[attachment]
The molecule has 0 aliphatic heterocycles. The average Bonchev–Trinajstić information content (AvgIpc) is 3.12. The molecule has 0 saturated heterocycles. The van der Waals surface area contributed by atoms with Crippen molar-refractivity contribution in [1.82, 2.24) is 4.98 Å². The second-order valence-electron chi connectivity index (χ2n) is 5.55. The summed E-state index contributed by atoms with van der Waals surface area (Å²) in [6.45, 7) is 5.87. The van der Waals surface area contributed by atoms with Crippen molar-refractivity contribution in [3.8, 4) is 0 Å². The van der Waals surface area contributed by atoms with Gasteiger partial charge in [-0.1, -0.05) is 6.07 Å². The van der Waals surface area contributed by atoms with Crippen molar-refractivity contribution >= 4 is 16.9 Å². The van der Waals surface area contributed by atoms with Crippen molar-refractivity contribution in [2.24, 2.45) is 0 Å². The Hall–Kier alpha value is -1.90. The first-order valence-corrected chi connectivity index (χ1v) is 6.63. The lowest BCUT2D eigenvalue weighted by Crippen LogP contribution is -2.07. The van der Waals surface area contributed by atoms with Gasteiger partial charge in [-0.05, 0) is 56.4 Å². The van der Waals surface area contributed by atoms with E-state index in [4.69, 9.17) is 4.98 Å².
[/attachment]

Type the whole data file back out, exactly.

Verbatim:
The molecule has 0 aliphatic heterocycles. The average Bonchev–Trinajstić information content (AvgIpc) is 3.12. The molecule has 0 saturated heterocycles. The van der Waals surface area contributed by atoms with Crippen molar-refractivity contribution in [1.82, 2.24) is 4.98 Å². The second-order valence-electron chi connectivity index (χ2n) is 5.55. The summed E-state index contributed by atoms with van der Waals surface area (Å²) in [6.45, 7) is 5.87. The van der Waals surface area contributed by atoms with Crippen molar-refractivity contribution in [3.8, 4) is 0 Å². The van der Waals surface area contributed by atoms with Gasteiger partial charge in [-0.1, -0.05) is 6.07 Å². The van der Waals surface area contributed by atoms with Crippen molar-refractivity contribution >= 4 is 16.9 Å². The van der Waals surface area contributed by atoms with Crippen molar-refractivity contribution in [2.24, 2.45) is 0 Å². The Hall–Kier alpha value is -1.90. The first-order valence-corrected chi connectivity index (χ1v) is 6.63. The lowest BCUT2D eigenvalue weighted by Crippen LogP contribution is -2.07. The van der Waals surface area contributed by atoms with Gasteiger partial charge in [-0.05, 0) is 56.4 Å². The van der Waals surface area contributed by atoms with E-state index in [4.69, 9.17) is 4.98 Å².